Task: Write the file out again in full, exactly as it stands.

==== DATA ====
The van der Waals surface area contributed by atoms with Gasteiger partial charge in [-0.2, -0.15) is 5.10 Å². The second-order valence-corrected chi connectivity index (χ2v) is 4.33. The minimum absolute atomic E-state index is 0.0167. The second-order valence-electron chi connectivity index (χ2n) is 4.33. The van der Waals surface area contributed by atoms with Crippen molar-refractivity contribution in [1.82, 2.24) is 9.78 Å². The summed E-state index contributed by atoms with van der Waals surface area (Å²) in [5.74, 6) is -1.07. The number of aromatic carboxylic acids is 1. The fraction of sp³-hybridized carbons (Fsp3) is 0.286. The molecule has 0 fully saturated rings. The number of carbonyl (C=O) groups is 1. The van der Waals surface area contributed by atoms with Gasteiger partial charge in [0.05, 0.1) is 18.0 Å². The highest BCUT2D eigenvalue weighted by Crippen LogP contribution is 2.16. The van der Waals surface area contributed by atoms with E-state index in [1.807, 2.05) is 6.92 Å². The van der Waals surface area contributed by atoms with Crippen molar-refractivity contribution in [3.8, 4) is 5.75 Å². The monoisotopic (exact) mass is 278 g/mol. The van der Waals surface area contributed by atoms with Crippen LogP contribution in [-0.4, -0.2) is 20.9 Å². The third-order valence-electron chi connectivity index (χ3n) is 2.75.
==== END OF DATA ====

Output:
The van der Waals surface area contributed by atoms with Gasteiger partial charge in [-0.2, -0.15) is 5.10 Å². The second-order valence-corrected chi connectivity index (χ2v) is 4.33. The minimum absolute atomic E-state index is 0.0167. The second-order valence-electron chi connectivity index (χ2n) is 4.33. The van der Waals surface area contributed by atoms with Crippen molar-refractivity contribution in [1.82, 2.24) is 9.78 Å². The summed E-state index contributed by atoms with van der Waals surface area (Å²) in [5.74, 6) is -1.07. The number of aromatic carboxylic acids is 1. The fraction of sp³-hybridized carbons (Fsp3) is 0.286. The molecule has 0 fully saturated rings. The number of carbonyl (C=O) groups is 1. The van der Waals surface area contributed by atoms with Gasteiger partial charge in [0.05, 0.1) is 18.0 Å². The highest BCUT2D eigenvalue weighted by Crippen LogP contribution is 2.16. The van der Waals surface area contributed by atoms with E-state index in [1.807, 2.05) is 6.92 Å². The van der Waals surface area contributed by atoms with Crippen molar-refractivity contribution in [3.8, 4) is 5.75 Å². The monoisotopic (exact) mass is 278 g/mol. The van der Waals surface area contributed by atoms with Crippen LogP contribution in [-0.4, -0.2) is 20.9 Å². The third-order valence-electron chi connectivity index (χ3n) is 2.75.